Kim Reynolds

On the Black Lives Matter Protests in Iowa - June 1, 2020

Kim Reynolds
June 01, 2020
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Well, good afternoon and I want to welcome everybody back to the Iowa State Capitol. Today we're here to stand united as Iowans and as Americans. United in grief and anger over the unsettling and criminal act of violence that robbed George Floyd of his rights and his life on a street in Minneapolis. United in solidarity with those who exercise their right to demand swift justice and to take a stand against injustice through peaceful protest. And united as one community saying in unison that violence is not the…

This past weekend here on this on these steps, and again throughout the East Village in Des Moines, thousands of Iowans showed up to stand united in peaceful protest and that happened in a number of Iowa cities. Hundreds of people peacefully gathered in Cedar Rapids, Davenport, Waterloo, Sioux City, Council Bluffs and others. Their message was powerful, their voices were heard, but the lawless acts of a few hijacked that message and endangered the life of other ones. That’s been a pattern now that's occurred over several days and it's a pattern that must end. I appreciate the actions taken by local leaders in Polk County, Scott County and Council Bluffs in declaring a curfew to help deescalate potential violence. Last night, in Scott County, a Davenport police officer was shot and injured while on duty and this violence is unacceptable. Our thoughts and prayers are with this officer, his family and the people of Davenport as they experienced these horrible tragedies. I've spoken with Davenport Mayor, Mike Matson, and offered the full support of the state throughout the weekend. I've also been in contact with Adjutant General Corell of the Iowa National Guard and Public Safety Commissioner Bayens to discuss the National Guard’s role in assisting state and local law enforcement. Under my order, they stand ready to assist and support when and if that time occurs. I've also had conversation with a number of mayors from across the state to discuss their efforts to facilitate peaceful protests in their communities and ask if there is any needs that the state can meet.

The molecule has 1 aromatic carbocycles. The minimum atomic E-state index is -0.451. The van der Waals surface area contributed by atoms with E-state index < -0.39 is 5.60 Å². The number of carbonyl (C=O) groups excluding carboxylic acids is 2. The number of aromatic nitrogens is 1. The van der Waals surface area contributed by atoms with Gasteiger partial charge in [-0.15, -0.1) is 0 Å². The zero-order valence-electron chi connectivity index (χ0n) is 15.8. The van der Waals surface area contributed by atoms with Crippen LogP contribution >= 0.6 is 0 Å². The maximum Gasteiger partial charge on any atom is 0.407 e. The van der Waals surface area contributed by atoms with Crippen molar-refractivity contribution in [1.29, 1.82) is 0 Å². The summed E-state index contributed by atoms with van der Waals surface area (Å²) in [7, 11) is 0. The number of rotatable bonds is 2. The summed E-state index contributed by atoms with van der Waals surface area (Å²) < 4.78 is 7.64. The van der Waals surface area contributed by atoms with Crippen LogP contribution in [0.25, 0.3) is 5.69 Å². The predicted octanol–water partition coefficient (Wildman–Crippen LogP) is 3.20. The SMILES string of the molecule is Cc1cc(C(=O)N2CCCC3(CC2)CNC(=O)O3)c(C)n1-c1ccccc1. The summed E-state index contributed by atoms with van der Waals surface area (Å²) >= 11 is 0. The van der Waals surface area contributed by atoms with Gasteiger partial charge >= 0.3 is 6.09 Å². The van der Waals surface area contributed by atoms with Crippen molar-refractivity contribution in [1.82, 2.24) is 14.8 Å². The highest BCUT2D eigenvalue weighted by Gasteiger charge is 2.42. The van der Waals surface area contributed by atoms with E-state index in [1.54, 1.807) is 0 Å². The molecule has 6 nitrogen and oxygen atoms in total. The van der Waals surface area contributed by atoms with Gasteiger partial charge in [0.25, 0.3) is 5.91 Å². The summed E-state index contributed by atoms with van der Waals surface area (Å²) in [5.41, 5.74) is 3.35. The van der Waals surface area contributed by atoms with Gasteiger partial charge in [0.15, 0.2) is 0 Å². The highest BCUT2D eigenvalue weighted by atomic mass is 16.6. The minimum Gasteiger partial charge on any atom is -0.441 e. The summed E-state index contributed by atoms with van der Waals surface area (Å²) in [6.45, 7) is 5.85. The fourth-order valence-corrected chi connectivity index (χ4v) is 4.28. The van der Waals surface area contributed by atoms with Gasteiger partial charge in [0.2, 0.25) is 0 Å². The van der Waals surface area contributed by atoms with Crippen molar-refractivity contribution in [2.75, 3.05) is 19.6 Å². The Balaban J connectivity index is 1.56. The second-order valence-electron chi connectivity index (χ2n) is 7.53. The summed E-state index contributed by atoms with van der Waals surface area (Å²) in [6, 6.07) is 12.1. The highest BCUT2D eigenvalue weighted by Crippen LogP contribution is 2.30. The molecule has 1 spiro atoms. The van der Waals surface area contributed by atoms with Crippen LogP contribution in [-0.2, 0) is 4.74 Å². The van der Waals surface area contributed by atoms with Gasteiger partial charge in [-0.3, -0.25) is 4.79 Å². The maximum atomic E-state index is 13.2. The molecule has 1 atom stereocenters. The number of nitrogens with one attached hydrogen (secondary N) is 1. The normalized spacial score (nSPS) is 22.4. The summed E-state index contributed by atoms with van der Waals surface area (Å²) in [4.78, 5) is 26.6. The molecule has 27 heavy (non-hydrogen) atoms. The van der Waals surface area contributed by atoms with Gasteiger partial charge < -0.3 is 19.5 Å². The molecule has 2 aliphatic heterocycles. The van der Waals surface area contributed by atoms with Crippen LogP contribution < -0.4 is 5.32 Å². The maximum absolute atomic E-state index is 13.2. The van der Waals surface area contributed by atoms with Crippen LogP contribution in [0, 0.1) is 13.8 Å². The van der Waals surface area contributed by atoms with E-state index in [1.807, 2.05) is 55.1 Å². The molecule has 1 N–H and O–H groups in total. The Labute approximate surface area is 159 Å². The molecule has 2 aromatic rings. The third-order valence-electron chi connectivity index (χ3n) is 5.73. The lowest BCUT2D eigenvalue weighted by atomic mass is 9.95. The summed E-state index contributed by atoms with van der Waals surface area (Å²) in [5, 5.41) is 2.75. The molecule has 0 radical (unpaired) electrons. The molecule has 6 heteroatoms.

I've been so impressed with the coordination between local, county and state law enforcement and officials in responding to these kinds of public safety issues. Here in Des Moines, I want to take this opportunity to thank a number of law enforcement agencies, the Des Moines Police Department, Polk County Sheriff's Office and the Iowa State Patrol for their swift response, purposeful restraint and commitment to cooperation with the communities they serve. These are not the things they do just in responding to the current situation, they do it as a matter of course. I want to recognize Des Moines Police Chief Dana Wingert for his focus on community policing and building strong relationships with the communities his department protects. We also had so many leaders from Iowa’s African-American community, Representative Ako Abdul-Samad, Bishop Ron Woods and Izaah Knox from Urban Dreams. This is just a few but they were on the front lines of the protests every day throughout the night to help deescalate and convince our young people that violence is not the answer to their outrage and anger. There are also amazing community leaders like Betty Andrews, the president of the Iowa-Nebraska NAACP, who have been working closely with us as part of the governor's focused committee to address long-standing issues and inequities in our criminal justice system.

As the governor, I want all Iowans to know that I hear you, I hear your frustration and I am committed to listening and having a respectful dialogue about what we need to address the injustices that are felt by so many. And that might mean having some very uncomfortable and eye-opening discussions, but they’re discussions that we must have if we’re going to bring about positive and impactful change. One of the most lasting images of this weekend happened last night in front of the Des Moines Police Department. As the curfew for Polk County approached, law enforcement officers knelt alongside protesters - their neighbors - in a show of support and understanding. it was made possible because of a police chief and his team and community leaders who have built bridges and could talk to each other. That moment was a powerful and momentous display of understanding and I’m confident that as Iowans we can repeat it and move forward together as one united community and state. So, it's now my pleasure to introduce Frank Cownie, the mayor of Des Moines, and I am so grateful for his leadership during this very trying time for the City of Des Moines. Mayor?

[Individuals speak]

Reynolds, K.K. [Iowa PBS]. (2020, June 1). Iowa Gov. Kim Reynolds Press Conference | June 1, 2020, 2 p.m. []. Retrieved on June 3, 2020 from